The discovery and production of good anodes were vital to the success of nickel plating. I should love to tell this fascinating story, but I shall refrain and limit these comments to those developments that have been most influential. First, there was the discovery by Isaac Adams, who described his invention about 1869 and who must be credited with the first practical nickel anode, even though W.H. Remington patented a less useful one in 18681,57. Then came the high-iron anodes, which dissolved readily, but caused trouble in low-pH electrolytes. The Watts bath made additional improvements possible. Consequently, the high-iron anode was followed by ones of much higher purity containing as much as 99 percent nickel and varying amounts of carbon, which prevented loose nickel from falling into the bath by forming a film on the surface of the anodes as they corroded. An anode containing oxidized pitch enjoyed modest success, but it was difficult to cast. By the 1920s, the use of anode bags had become common, and electrolytic nickel was available at reasonable prices, thus tempting platers to try using electrolytic strips for anodes. But pitfalls were legion; most attempts to overcome the disadvantages had only isolated success. Nickel anodes had come a long way by the end of the 1920s, but the industry still did not have a consistently reliable product.
The need was met in stages. In 1930, Harshaw, Savage and Bezzenberger patented a rolled anode depolarized with oxygen (and other elements). Inco acquired the patent, commenced production at its rolling mill in Huntington, WV, and thus established a milestone in the history of nickel plating. The industry now had a dependable anode with consistent, reproducible chemistry and physical properties and which corroded at high anode efficiency over a wide range of operating conditions and bath compositions. It was ideal in many applications, but caused roughness with some bright nickel solutions.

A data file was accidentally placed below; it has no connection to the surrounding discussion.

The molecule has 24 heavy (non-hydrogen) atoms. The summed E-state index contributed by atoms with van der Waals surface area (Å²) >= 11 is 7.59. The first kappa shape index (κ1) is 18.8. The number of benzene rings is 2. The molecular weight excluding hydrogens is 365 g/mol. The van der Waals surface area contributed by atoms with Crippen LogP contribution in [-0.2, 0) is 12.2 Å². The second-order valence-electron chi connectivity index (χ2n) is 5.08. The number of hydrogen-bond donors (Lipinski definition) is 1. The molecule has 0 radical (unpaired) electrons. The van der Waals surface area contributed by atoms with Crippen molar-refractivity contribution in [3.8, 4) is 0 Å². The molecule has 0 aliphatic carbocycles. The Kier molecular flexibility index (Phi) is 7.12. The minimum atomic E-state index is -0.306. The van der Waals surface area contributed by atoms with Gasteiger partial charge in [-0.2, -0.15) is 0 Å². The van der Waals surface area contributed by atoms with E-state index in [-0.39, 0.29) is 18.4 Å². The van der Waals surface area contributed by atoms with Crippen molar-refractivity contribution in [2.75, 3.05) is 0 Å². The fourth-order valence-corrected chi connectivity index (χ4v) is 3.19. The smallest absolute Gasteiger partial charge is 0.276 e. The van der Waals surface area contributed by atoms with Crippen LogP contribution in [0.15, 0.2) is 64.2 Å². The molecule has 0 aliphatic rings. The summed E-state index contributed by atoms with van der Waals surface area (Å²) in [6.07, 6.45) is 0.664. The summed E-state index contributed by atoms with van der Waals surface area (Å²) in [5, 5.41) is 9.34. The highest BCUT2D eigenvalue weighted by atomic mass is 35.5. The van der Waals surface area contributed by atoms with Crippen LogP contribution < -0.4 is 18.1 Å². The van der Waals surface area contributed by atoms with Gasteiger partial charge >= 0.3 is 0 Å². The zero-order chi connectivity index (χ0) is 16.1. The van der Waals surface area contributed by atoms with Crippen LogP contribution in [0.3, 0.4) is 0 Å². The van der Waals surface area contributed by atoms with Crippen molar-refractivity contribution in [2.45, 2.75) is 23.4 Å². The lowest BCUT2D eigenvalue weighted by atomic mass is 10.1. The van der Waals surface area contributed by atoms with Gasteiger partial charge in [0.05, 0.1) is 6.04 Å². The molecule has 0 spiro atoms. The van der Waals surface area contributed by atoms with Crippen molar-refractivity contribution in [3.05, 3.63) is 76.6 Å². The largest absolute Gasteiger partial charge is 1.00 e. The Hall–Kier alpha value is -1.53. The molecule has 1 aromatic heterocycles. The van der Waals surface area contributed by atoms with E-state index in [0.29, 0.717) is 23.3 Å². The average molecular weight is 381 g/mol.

In bright nickel baths, anodes containing carbon and silicon were much better. But all were cast, and although some performed satisfactorily, large grain size and variations in the quality of castings made most far from ideal. With what may have been a mixture of foresight and luck, Inco once again stepped up to the need and introduced in the early 1930s a rolled anode containing carbon and silicon with traces of other elements. The anode performed ideally in bright nickel baths and in many other electrolytes. Quality of cast carbon anodes improved; these were offered by a few leading suppliers. The rolled carbon anode, however, remained for more than a quarter of a century the quintessential anode of the industry.
Its preeminence was shattered in 1962, when A.G. Sleeker and V.J. Cassiday revealed the use of anodes composed of titanium baskets filled with squares of electrolytic nickel to plate automobile bumpers58. Titanium baskets did not lessen the electrochemical deficiencies of electrolytic nickel. But they overcame the physical limitations. Baskets could be as long, as wide, and as thick as the plating tank and the work required, and to maintain a constant anode area, the plater had only to add more nickel squares to the baskets as the nickel corroded. Later that year, a group of platers met in Chicago to discuss plating with baskets and some of them, eager to save money, decided to try them. Use spread; the anode industry was never the same again.
Knowing the disadvantages of electrolytic nickel as an anode and realizing baskets were here to stay, Inco, in 1963, introduced a new electrolytic nickel containing just enough sulfur to enable it to corrode smoothly and efficiently over a broad range of conditions. The product proved to be even better electrochemically than the carbon anode. This was followed a few years later by another Inco innovation, the same excellent depolarized electrolytic nickel in a round, or button, shape with obvious advantages over the squares.
About 1980, both Falconbridge Nickel Co. and Inco introduced round forms of pure electrolytic nickel for those platers who preferred that type despite its deficiencies. The anode industry had come a long way since the days of Isaac Adams.